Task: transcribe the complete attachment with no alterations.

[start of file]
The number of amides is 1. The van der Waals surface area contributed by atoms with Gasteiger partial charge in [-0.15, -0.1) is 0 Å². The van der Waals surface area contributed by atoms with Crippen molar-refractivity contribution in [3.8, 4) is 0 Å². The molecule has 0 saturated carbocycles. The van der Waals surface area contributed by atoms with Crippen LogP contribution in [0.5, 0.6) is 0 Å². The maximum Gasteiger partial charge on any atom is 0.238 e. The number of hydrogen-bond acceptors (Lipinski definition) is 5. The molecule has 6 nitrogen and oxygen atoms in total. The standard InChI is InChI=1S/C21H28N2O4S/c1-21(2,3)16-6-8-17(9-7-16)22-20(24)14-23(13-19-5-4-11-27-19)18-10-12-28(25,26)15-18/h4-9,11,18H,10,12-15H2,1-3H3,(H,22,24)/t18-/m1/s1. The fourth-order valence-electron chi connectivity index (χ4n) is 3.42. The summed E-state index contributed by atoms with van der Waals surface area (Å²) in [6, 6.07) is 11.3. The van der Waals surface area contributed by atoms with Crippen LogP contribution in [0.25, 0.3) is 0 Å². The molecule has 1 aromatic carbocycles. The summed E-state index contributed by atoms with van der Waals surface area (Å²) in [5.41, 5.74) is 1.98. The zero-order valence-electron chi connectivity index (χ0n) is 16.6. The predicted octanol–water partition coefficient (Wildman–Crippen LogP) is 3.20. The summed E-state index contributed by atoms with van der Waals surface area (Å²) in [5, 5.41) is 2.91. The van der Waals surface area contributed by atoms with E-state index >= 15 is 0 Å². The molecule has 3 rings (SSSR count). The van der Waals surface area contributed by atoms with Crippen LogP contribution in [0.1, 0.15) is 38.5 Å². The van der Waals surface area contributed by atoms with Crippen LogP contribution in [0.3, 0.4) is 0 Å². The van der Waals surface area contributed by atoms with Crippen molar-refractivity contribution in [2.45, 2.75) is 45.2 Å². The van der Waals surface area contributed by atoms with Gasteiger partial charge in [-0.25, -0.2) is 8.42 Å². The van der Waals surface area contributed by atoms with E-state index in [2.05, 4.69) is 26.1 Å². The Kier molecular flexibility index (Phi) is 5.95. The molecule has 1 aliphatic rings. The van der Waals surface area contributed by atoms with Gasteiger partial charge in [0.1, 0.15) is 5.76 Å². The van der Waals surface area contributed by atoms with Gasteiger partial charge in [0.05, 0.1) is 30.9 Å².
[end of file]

The number of amides is 1. The van der Waals surface area contributed by atoms with Gasteiger partial charge in [-0.15, -0.1) is 0 Å². The van der Waals surface area contributed by atoms with Crippen molar-refractivity contribution in [3.8, 4) is 0 Å². The molecule has 0 saturated carbocycles. The van der Waals surface area contributed by atoms with Crippen LogP contribution in [0.5, 0.6) is 0 Å². The maximum Gasteiger partial charge on any atom is 0.238 e. The number of hydrogen-bond acceptors (Lipinski definition) is 5. The molecule has 6 nitrogen and oxygen atoms in total. The standard InChI is InChI=1S/C21H28N2O4S/c1-21(2,3)16-6-8-17(9-7-16)22-20(24)14-23(13-19-5-4-11-27-19)18-10-12-28(25,26)15-18/h4-9,11,18H,10,12-15H2,1-3H3,(H,22,24)/t18-/m1/s1. The fourth-order valence-electron chi connectivity index (χ4n) is 3.42. The summed E-state index contributed by atoms with van der Waals surface area (Å²) in [6, 6.07) is 11.3. The van der Waals surface area contributed by atoms with Crippen LogP contribution in [0.25, 0.3) is 0 Å². The molecule has 1 aromatic carbocycles. The summed E-state index contributed by atoms with van der Waals surface area (Å²) in [5.41, 5.74) is 1.98. The zero-order valence-electron chi connectivity index (χ0n) is 16.6. The predicted octanol–water partition coefficient (Wildman–Crippen LogP) is 3.20. The summed E-state index contributed by atoms with van der Waals surface area (Å²) in [5, 5.41) is 2.91. The van der Waals surface area contributed by atoms with E-state index >= 15 is 0 Å². The molecule has 3 rings (SSSR count). The van der Waals surface area contributed by atoms with Crippen LogP contribution in [0.1, 0.15) is 38.5 Å². The van der Waals surface area contributed by atoms with Crippen LogP contribution in [0.3, 0.4) is 0 Å². The van der Waals surface area contributed by atoms with Crippen molar-refractivity contribution in [2.45, 2.75) is 45.2 Å². The van der Waals surface area contributed by atoms with Gasteiger partial charge in [-0.25, -0.2) is 8.42 Å². The van der Waals surface area contributed by atoms with E-state index in [2.05, 4.69) is 26.1 Å². The Kier molecular flexibility index (Phi) is 5.95. The molecule has 1 aliphatic rings. The van der Waals surface area contributed by atoms with Gasteiger partial charge in [0.1, 0.15) is 5.76 Å². The van der Waals surface area contributed by atoms with Gasteiger partial charge in [0.05, 0.1) is 30.9 Å².